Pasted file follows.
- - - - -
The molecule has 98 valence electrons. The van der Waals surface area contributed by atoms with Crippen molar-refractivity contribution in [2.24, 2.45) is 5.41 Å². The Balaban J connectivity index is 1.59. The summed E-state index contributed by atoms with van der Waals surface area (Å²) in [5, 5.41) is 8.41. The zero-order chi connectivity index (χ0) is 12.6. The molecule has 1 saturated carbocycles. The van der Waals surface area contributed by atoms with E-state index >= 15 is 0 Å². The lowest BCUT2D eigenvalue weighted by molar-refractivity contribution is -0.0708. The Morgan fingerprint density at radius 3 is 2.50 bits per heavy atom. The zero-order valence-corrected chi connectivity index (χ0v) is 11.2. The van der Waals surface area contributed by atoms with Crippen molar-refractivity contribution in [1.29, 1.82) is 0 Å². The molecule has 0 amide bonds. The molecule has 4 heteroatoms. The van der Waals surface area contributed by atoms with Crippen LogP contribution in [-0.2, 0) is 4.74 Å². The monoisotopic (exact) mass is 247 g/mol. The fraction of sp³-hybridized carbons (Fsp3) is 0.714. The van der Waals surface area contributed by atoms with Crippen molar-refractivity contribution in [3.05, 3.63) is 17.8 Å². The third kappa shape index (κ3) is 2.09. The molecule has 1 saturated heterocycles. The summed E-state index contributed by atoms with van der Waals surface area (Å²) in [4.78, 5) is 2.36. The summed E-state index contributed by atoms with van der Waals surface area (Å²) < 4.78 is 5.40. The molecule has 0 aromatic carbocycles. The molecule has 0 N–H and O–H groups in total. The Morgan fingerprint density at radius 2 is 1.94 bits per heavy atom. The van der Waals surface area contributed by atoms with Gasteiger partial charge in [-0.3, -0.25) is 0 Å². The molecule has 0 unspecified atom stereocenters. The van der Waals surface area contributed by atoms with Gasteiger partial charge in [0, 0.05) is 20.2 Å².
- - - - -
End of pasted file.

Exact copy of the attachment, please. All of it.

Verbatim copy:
The molecule has 98 valence electrons. The van der Waals surface area contributed by atoms with Crippen molar-refractivity contribution in [2.24, 2.45) is 5.41 Å². The Balaban J connectivity index is 1.59. The summed E-state index contributed by atoms with van der Waals surface area (Å²) in [5, 5.41) is 8.41. The zero-order chi connectivity index (χ0) is 12.6. The molecule has 1 saturated carbocycles. The van der Waals surface area contributed by atoms with E-state index >= 15 is 0 Å². The lowest BCUT2D eigenvalue weighted by molar-refractivity contribution is -0.0708. The Morgan fingerprint density at radius 3 is 2.50 bits per heavy atom. The zero-order valence-corrected chi connectivity index (χ0v) is 11.2. The van der Waals surface area contributed by atoms with Crippen molar-refractivity contribution in [1.29, 1.82) is 0 Å². The molecule has 0 amide bonds. The molecule has 4 heteroatoms. The van der Waals surface area contributed by atoms with Crippen LogP contribution in [-0.2, 0) is 4.74 Å². The monoisotopic (exact) mass is 247 g/mol. The fraction of sp³-hybridized carbons (Fsp3) is 0.714. The van der Waals surface area contributed by atoms with Crippen molar-refractivity contribution in [3.05, 3.63) is 17.8 Å². The third kappa shape index (κ3) is 2.09. The molecule has 1 saturated heterocycles. The summed E-state index contributed by atoms with van der Waals surface area (Å²) in [4.78, 5) is 2.36. The summed E-state index contributed by atoms with van der Waals surface area (Å²) < 4.78 is 5.40. The molecule has 0 aromatic carbocycles. The molecule has 0 N–H and O–H groups in total. The Morgan fingerprint density at radius 2 is 1.94 bits per heavy atom. The van der Waals surface area contributed by atoms with Gasteiger partial charge in [-0.3, -0.25) is 0 Å². The molecule has 0 unspecified atom stereocenters. The van der Waals surface area contributed by atoms with Gasteiger partial charge in [0, 0.05) is 20.2 Å².